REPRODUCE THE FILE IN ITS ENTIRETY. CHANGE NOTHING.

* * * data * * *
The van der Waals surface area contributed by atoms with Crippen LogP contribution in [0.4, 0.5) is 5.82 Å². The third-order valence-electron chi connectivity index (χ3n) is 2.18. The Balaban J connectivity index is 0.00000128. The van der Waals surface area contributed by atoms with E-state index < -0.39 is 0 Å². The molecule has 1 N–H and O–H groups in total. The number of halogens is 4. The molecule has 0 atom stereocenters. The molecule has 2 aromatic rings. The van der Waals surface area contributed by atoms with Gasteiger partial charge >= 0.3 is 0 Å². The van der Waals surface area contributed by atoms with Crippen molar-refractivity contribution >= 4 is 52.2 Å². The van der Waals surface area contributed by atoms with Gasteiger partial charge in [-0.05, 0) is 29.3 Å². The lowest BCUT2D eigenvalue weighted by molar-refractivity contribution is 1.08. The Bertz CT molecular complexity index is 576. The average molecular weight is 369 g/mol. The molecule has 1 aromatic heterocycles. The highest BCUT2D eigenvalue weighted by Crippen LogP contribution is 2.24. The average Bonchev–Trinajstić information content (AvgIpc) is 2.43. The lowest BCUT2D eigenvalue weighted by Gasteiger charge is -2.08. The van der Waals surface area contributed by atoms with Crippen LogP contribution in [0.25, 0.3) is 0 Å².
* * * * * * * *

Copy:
The van der Waals surface area contributed by atoms with Crippen LogP contribution in [0.4, 0.5) is 5.82 Å². The third-order valence-electron chi connectivity index (χ3n) is 2.18. The Balaban J connectivity index is 0.00000128. The van der Waals surface area contributed by atoms with E-state index < -0.39 is 0 Å². The molecule has 1 N–H and O–H groups in total. The number of halogens is 4. The molecule has 0 atom stereocenters. The molecule has 2 aromatic rings. The van der Waals surface area contributed by atoms with Gasteiger partial charge >= 0.3 is 0 Å². The van der Waals surface area contributed by atoms with Crippen molar-refractivity contribution >= 4 is 52.2 Å². The van der Waals surface area contributed by atoms with Gasteiger partial charge in [-0.05, 0) is 29.3 Å². The lowest BCUT2D eigenvalue weighted by molar-refractivity contribution is 1.08. The Bertz CT molecular complexity index is 576. The average molecular weight is 369 g/mol. The molecule has 1 aromatic heterocycles. The highest BCUT2D eigenvalue weighted by Crippen LogP contribution is 2.24. The average Bonchev–Trinajstić information content (AvgIpc) is 2.43. The lowest BCUT2D eigenvalue weighted by Gasteiger charge is -2.08. The van der Waals surface area contributed by atoms with Crippen LogP contribution in [0.25, 0.3) is 0 Å².